The short sale is only short if the lender(s) approves the sale. Generally that means you need to prove hardship.
Just because you are going to end up selling at a loss makes no difference. If you are on title on your new house (I am assuming that you and your wife bought a new home), know that the lender of your first home is going to ask for a COMPLETE financial accounting of assets and that new home is going to come up.
Also, know that if you are expecting the lender to take a loss, IF you can prove hardship (meaning you are insolvent and cannot pay your bills), then they are still going to ask you to "participate" in the shortage and will be looking at ALL your assets.
If you opt to submit incomplete financial paperwork that would probably be considered fraud.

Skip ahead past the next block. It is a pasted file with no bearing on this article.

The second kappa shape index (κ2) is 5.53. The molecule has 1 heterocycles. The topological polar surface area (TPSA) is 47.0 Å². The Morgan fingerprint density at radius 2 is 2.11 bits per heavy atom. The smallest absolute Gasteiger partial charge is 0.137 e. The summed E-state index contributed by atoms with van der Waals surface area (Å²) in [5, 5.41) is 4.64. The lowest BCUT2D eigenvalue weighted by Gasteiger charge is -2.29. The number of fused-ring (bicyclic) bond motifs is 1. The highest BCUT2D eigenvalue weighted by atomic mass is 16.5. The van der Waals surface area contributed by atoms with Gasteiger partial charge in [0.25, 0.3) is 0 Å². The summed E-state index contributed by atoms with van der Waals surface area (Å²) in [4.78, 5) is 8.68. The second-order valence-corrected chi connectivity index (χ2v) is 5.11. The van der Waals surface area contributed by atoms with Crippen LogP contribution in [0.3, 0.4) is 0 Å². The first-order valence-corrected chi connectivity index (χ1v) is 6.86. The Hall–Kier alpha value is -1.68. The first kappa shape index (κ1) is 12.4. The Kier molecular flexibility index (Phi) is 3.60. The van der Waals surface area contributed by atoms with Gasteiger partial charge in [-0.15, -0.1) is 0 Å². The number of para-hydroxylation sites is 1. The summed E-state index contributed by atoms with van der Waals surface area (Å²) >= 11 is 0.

Just because your first home's value has dropped, and then you buy another home, don't think that the lenders are unfamiliar with every method to avoid taking a loss.
You should talk with an attorney and your CPA before going too much further.
We get posts like yours frequently. You should also know that loan fraud is now being pursued by the FBI, including "strategic defaults", where someone, with assets and means, lets second homes go into foreclosure. A 1099 may be the least of your problems.
I am very familiar with your area as I am an active agent in La Pine - not sure which property you are talking about but would be happy to take a look at things.
Your situation is a little different than the average person - and there are a lot more questions to figure out what is best for you - I am working all weekend and would be happy to help you out - give me a call or drop me an email -
Please see my blog for helpful info and tips on completing a short sale